researching the field of hearing loss and making


implantable hearing systems. Geoffrey developed hearing loss


as a child, but later became frustrated by traditional hearing


aids, so searched After completing a biomedical


degree, he worked in the field of neuroscience, biomedical


and auditory research. This lead him to develop


and personally test a middle ear implant, known as the Vibrant


Soundbridge. His situation is unusual


because he is both inventor and patient of the medical device


aimed at curing a chronic Geoffrey Ball is Chief Technology


Officer at MED-EL and joins us. Good to see you. Welcome to the


programme. Thank you. Just tell us the story from the beginning. We do


hear of people struggling with hearing loss or profound deafness,


but you don't hear of them fixing the problem themselves. It is very


unusual. Yes, well, I lost my hearing as a toddler. I had a high


fever and after that I could no longer hear. I wore hearing aids for


a long time. I grew up in Silicon Valley, California and I got help


from special educators and from speech pathologists and I was quite


lucky. But hearing aids never worked for me. They just made everything


louder, but they didn't make everything clearer. So I decided


well, I'm going to come up with something I want, an implant that's


going to fix it because you have to go into the ear. I asked my doctors


at Stamford University when is the implant coming? They said next year.


After several years of that, I finally graduated from university


and I said maybe I can come to the lab and help you out. So I spent


years working in the lab. I didn't have an epiphany. I worked out how


to make an implant that would work and I started the company and that's


how we went. In terms of your eureka moment, building that device that


worked. For many inventors, that's going to bring a certain level of


pleasure and satisfaction, but for you, it wasn't that achievement, it


was going to improve your life? It was going to improve my life, but it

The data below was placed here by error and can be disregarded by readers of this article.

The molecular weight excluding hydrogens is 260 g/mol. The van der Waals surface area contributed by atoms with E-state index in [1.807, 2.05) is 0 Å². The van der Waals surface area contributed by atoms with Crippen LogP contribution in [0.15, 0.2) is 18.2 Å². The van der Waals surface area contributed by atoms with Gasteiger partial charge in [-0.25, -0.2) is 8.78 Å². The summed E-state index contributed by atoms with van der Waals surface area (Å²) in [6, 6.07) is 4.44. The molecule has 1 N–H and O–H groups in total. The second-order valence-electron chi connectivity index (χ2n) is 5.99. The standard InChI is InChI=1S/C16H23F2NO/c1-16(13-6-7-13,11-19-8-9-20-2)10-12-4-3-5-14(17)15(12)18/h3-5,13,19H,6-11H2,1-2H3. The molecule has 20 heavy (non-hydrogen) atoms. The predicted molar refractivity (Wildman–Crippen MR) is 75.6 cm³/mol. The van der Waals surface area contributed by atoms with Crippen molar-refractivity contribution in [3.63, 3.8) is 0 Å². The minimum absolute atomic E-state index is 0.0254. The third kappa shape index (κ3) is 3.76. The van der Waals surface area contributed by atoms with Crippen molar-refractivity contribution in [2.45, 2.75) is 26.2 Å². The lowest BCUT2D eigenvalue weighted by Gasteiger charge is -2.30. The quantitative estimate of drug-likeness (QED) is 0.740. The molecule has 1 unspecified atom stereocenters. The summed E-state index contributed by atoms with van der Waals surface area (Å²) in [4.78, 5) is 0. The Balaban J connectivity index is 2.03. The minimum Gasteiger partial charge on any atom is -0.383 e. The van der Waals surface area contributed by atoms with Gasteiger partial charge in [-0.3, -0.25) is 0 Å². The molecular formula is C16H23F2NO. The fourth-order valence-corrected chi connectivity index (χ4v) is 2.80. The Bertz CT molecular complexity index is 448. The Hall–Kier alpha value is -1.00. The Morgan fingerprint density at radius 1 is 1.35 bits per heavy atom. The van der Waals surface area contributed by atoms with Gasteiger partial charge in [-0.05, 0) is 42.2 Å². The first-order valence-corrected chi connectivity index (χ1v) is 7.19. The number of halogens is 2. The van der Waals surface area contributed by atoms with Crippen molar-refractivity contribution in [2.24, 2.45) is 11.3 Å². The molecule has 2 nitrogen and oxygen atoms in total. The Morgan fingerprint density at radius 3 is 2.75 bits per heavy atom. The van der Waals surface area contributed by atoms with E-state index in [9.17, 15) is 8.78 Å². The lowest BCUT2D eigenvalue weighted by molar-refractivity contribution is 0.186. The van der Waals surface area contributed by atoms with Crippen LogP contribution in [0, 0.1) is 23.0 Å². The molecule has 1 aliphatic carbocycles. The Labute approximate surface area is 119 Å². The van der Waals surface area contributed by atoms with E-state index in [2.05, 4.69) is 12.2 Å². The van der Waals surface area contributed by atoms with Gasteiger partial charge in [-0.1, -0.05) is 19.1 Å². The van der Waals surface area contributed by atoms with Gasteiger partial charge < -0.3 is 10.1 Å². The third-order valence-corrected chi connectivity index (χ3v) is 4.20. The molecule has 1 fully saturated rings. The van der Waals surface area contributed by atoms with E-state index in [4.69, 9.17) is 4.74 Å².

was a sense of relief because I built hundreds of devices that


didn't work, and to come up with the one that did work was a great day


and then, of course, the real challenge happened. This happened in


my garage in Silicon Valley which is located around the corner from Steve


Jobs' garage who started this fruit company called Apple! I hope he did


OK with that! And today, that's probably the last medical device


that will come out of a garage like that! Just tell us, you created the


device. You then had to raise funding to launch it, start a


company and then tell us about the day you tried to launch? Well, when,


first I had to get the device implanted and having your own device


implanted and having it work was really, like I was so happy and that


was great. You could hear things that I never heard before like


birds. I never heard wind blowing through the trees, but then we went


to launch the product and we did trials in Europe and we got approved


here and we were doing very well as a company and then we launched the


company. I had about 150 employees, I had my doctors, at a conference in


the United States and we launched it on the worst day in history to


launch a company which was 11th September 2001. After that, it was


really hard for us to even talk about elective implants for people.


So, inventors and the leaders in the field of cock lard implants bought


my company and moved me to Austria my company and moved me to Austria


and I have been working there for 15 years and we have tens of thousands